How To Dynafit — WildSnow Video

Post by blogger | July 27, 2009      

Update: YouTube keeps cutting the audio on our vids even though we’re using a BMI license and very short music snips. They’re pretty strict, apparently more so when a vid gets a lot of views, as these have. So I uploaded a new version of part 1 that’ll hopefully keep its sound track. We shall see. If you link to these videos, please know they may be deleted for a re-upload, so link to our YouTube channel instead, via

Original post from a few months ago:
Okay, I know it’s rough, but with all the questions we get about how to use Dynafits I thought it time we put together some sort of basic how-to video. We’ll probably do a remake of this, but it’ll do for now. Both parts work together, had to break apart because of You Tube 10 minute limit for video length. Use of Dynafit bindings has exploded in North America over the past 24 months. As a result we get an unbelievable amount of email asking basic questions about using the diminutive grabbers. Now we can refer some of those folks to these vids along with all our other Dynafit binding stuff, which is easy to find using our search function as well as our Binding Reviews and Technique categories (see category list in right sidebar).

Also see how to adjust Dynafit release settings, and our index of stand-alone Dynafit articles.


Please Enjoy A Few Suggested WildSnow Posts


57 Responses to “How To Dynafit — WildSnow Video”

  1. Ian December 19th, 2008 9:07 am

    Thanks for the videos. I use Naxo’s NX21’s and find myself constantly whacking the heal lift with my poles to adjust the elevated position. The Dynafits look like a heck of a lot less effort. The guide on a recent tour I embarked on (in -30 temps… brrr) was using Dynafits and made them look easy. Also, the Naxo’s have the alpine lock on the back, which I have found can be tricky to access. These videos make me want to get Dynafits! 😉

  2. Lou December 19th, 2008 9:18 am

    Ian, yeah, all bindings seem to have their quirks. Dynafit might have gotten the reputation of being a bit more fiddly than it really is, just because it operates differently from “frame” bindings. Biggest problem people seem to have is ice buildup as addressed in my vids — I still forget this once in a while and end up paying the price. Need to watch my own videos more I guess (grin).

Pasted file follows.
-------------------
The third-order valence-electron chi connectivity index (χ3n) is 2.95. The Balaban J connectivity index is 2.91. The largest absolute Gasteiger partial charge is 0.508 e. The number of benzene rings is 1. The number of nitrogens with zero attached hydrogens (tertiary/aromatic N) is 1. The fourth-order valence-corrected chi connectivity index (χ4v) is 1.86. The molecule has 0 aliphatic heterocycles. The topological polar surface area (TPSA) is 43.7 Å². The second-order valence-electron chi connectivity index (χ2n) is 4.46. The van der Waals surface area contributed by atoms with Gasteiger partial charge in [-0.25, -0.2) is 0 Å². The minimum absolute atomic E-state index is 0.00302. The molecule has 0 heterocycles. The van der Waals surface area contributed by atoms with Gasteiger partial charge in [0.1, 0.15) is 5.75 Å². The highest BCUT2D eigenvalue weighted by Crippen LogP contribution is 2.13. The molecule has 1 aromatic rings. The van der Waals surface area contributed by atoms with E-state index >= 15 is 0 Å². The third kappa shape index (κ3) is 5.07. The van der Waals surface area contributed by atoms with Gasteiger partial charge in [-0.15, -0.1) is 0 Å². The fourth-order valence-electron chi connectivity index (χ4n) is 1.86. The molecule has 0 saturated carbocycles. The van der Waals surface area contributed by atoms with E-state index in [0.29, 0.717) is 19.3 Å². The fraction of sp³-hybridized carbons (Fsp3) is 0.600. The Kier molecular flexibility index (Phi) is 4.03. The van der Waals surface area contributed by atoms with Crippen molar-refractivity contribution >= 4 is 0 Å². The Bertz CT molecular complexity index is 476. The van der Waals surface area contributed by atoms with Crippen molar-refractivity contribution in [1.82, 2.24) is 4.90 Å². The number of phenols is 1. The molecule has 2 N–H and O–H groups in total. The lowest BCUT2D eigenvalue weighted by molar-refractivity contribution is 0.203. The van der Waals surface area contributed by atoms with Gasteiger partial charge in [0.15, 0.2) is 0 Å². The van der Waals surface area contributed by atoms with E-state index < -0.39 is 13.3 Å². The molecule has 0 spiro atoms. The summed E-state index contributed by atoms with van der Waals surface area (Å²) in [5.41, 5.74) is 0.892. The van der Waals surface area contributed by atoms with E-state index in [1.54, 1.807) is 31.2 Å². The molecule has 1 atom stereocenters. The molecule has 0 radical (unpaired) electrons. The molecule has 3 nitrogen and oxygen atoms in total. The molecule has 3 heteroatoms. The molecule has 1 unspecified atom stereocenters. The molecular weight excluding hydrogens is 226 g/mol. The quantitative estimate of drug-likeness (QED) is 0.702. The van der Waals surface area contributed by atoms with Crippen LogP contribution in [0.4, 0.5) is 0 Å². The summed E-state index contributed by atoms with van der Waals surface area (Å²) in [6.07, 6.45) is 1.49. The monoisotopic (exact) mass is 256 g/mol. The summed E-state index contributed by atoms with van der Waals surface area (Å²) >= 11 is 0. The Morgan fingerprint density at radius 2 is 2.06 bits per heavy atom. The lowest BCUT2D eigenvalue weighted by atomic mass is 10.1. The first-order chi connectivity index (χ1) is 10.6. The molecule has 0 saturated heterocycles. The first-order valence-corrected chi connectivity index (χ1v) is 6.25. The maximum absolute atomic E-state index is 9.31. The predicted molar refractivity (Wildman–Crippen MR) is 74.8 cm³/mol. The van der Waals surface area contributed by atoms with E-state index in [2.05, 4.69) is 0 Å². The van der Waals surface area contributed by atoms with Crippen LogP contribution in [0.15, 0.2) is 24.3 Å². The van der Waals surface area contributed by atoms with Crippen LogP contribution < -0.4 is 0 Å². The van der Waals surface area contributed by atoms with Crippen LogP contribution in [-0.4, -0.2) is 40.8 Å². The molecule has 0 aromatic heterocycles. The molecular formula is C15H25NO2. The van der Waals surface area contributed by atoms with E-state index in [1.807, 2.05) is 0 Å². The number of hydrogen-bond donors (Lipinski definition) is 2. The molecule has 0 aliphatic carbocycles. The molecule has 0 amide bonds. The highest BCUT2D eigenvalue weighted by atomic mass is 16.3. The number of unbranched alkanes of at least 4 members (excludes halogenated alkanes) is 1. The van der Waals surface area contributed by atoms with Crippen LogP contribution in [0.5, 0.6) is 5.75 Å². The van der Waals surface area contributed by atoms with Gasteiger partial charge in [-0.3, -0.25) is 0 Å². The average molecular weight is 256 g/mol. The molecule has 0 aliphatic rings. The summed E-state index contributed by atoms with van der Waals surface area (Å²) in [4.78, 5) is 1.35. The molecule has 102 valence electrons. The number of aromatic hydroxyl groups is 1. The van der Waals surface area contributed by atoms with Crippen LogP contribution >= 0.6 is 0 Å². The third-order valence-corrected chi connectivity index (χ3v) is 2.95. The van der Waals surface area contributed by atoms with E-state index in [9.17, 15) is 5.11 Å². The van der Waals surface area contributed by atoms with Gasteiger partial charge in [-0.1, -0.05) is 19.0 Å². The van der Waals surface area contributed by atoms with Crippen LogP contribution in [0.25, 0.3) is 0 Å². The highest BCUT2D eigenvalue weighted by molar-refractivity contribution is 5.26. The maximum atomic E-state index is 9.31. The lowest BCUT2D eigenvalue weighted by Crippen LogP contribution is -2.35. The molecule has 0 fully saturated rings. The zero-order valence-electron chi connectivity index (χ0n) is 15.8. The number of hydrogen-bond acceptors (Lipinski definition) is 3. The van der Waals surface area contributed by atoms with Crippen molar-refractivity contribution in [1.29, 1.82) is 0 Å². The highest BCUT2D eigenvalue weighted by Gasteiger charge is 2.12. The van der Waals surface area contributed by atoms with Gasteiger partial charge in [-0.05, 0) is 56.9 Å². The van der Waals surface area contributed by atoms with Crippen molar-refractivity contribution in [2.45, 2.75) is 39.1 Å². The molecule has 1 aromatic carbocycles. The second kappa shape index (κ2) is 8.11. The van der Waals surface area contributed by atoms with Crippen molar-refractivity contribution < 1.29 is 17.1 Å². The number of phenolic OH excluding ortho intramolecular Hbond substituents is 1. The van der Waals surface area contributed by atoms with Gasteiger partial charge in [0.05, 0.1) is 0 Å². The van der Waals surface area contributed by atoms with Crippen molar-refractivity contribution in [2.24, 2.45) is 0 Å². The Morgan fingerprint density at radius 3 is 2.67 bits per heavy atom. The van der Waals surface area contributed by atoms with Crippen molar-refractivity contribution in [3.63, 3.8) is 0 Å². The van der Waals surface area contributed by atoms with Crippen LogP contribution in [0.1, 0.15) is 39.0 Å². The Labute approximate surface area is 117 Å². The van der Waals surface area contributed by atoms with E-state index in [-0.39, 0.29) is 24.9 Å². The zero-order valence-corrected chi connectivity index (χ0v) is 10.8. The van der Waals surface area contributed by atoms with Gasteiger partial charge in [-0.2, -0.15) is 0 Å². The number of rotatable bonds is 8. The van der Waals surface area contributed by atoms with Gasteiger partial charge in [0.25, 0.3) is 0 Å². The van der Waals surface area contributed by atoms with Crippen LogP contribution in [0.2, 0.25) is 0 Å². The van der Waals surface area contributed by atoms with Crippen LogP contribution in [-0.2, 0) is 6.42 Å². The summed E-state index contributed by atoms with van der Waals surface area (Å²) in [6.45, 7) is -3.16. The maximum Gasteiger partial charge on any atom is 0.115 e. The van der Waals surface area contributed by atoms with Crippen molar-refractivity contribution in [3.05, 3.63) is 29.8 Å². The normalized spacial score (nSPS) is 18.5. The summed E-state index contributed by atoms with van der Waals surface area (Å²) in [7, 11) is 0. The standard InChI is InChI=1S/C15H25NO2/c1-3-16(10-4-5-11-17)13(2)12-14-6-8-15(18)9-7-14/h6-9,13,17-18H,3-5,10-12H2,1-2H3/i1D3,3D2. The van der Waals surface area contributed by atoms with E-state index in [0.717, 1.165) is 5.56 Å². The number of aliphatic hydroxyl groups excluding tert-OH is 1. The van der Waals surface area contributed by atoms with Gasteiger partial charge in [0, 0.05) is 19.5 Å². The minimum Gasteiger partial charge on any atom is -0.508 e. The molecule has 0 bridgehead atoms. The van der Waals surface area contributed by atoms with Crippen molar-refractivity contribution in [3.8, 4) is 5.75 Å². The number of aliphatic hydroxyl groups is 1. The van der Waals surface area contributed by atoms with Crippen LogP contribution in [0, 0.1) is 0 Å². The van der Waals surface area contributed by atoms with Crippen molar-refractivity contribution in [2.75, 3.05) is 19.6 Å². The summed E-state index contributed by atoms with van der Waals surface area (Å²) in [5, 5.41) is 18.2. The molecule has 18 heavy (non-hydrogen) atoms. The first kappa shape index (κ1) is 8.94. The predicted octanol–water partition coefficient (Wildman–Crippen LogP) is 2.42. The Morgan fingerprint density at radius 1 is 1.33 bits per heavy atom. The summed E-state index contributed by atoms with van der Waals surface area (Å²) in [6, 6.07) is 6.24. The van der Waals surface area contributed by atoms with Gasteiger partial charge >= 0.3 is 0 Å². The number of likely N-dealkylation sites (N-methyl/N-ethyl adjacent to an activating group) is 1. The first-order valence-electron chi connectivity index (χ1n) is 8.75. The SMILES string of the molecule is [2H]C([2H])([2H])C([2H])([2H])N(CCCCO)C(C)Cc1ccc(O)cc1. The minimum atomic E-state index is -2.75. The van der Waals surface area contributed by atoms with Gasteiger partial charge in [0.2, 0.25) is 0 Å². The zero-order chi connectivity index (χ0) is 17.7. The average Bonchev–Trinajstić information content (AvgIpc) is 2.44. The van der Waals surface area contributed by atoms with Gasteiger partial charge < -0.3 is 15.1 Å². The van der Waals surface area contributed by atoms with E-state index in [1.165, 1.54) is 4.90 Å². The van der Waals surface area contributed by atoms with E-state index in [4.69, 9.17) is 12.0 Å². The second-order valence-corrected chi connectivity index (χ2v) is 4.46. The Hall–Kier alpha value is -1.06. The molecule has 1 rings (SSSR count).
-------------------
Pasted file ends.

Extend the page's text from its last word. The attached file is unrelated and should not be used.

3. Randonnee December 19th, 2008 11:01 am

    Good information and demonstration Lou. Perhaps a suggestion for us attention-deficit boomers raised on TV is to distill the demonstrations to shorter segments. I watched Fox News while I ran the videos, and I did enjoy the video. Leave the pow turn segments in…instant gratification stuff…

  4. Lou December 19th, 2008 11:27 am

    Rando, thanks for your take,we’ll probably do a short version. I know what we did is about 10 times longer than what’s recommended for You Tube. On the other hand, I figured it to be more of a resource than entertainment, do didn’t hesitate to really get a bunch of stuff in there and even repeat things. Today’s powder vid is more of the typical You Tube format and we did keep it short (grin).

  5. AK Jack December 19th, 2008 10:47 am

    Good videos, Lou. Recent convert to Dynafit, and they work great. Like most things, it takes a little practice to get it dialed in.

  6. Tucker December 19th, 2008 12:32 pm

    Good video, very helpful. Thanks for taking the time to put these together.

  7. Tony December 19th, 2008 1:22 pm

    Lou, great videos, I learned a few things. One thing you missed was AT Apostle’s Van Halen method of getting from ski mode to tour mode without removing your skis. Its proven useful to me on more than a few occaisons.

  8. Lou December 19th, 2008 1:54 pm

    Tony, thanks, but this is the basic version and we missed that on purpose. Also, that method doesn’t work well if at all with brakes installed, so it’ll be easier to explain in the advanced video as it’ll take some verbiage to do so. For those curious, here is a link to the famed vid

  9. ScottN December 19th, 2008 3:11 pm

    Thanks for the vids Lou. Liked the various ways you demonstrated to get into the bindings. Tried the heel to toe method this morning and works great. Why didn’t I think of that before? Leave it to……

  10. Lee Lau December 19th, 2008 11:18 pm

    Nice presentation.

    Another tip. If you have a heavy pack and you want to save some effort or if you just don’t want to bend down to ratchet the touring latch of the Dynafits up you can use your pole to up the touring latch. The handle of a BD or Komperdell pole is perfect for this – simply reverse the pole and hold the pole by its bottom portion and use the pole handle accordingly.